Jul 25, 2013 Dave King
Federal regulators and law enforcement officials from across the nation continue to increase efforts to deter identity theft schemes, as the crimes account for hundreds of millions of dollars in losses for businesses and consumers every year. While the best practices of ID verification and data security continue to evolve rapidly in light of advancing threats, enterprises need to first implement simple structures to avoid becoming victims of the crime.
Several studies have shown that the vast majority of data breaches that lead to identity theft in businesses could have been avoided had simple security protocols, such as firewalls and employee training, been implemented. Enterprises should focus on building customized and effective strategies, then clearly communicating the various components to employees in real time.
Law enforcement steps up in Connecticut
The Greenwich Time recently reported that the Chamber of Commerce, Police Department and Connecticut Financial Crimes Task Force are forming a coalition to educate consumers and businesses in the best practices of ID verification. The first project will include a free forum and presentation titled "Combating Identity Theft and Retail Fraud," which will be held at the end of July.
According to the source, the three entities have seen that identity theft is running rampant in Greenwich and the state of Connecticut over all, and believe that escalated law enforcement efforts coupled with extensive consumer and corporate education are the best ways to begin chipping away at the prevalence of the crime. Though federal and state officials are becoming more active in the fight against identity theft, many businesses are still lagging behind.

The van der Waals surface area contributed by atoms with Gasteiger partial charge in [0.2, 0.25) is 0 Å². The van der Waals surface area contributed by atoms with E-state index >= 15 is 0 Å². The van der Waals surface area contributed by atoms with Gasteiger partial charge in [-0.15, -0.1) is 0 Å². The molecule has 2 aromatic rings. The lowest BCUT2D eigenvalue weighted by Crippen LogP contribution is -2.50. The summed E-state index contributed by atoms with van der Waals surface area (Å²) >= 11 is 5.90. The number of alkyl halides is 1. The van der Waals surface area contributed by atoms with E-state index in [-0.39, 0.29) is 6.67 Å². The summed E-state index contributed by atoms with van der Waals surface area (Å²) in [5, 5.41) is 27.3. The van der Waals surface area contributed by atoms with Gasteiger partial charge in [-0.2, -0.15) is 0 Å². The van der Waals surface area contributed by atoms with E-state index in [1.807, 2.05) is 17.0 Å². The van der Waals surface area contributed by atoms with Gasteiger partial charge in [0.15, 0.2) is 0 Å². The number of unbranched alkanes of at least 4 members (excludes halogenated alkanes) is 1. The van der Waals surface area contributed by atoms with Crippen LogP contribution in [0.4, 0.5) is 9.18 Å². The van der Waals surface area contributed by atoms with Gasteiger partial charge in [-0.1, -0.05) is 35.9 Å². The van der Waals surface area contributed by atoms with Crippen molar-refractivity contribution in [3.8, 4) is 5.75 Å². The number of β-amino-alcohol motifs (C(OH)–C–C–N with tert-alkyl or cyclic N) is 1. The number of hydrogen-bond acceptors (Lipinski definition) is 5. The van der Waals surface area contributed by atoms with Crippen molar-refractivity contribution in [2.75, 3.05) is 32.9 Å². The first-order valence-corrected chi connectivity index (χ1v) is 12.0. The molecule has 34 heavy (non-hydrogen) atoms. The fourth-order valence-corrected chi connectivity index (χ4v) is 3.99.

The news provider noted that companies should now fear identity theft more, as the crime has hit so many in the past few years.
"All types of businesses encounter these issues, and it seems to be ubiquitous at this point," Marcia O'Kane, the Greenwich Chamber of Commerce's executive director, told the Greenwich Time. "It's nice for the chamber to be able to partner with the GPD to get this important information out there."
The local police department also noted that retailers in the area need to take greater responsibility when it comes to ID verification.
"There are a couple ways a retailer can assist everybody in the community by being aware of current trends with counterfeit credit, ATM or gift cards, counterfeit currency, card skimming and other financial crimes," GPD lieutenant Kraig Gray explained, according to the news provider.
Other best practices to follow
The Eagle-Tribune recently explained some of the most effective ways in which consumers and businesses can avoid identity theft, asserting that several federal entities offer extensive recommendations which should be considered. For one, the source suggested keeping a close eye on incoming and outgoing mail, as identity thieves will steal the communications in efforts to obtain potentially damaging information.
The news provider noted that regular reviews of corporate or personal credit scores is one of the best ways to identify identity theft events early on, while following safe Internet practices will further minimize the risk.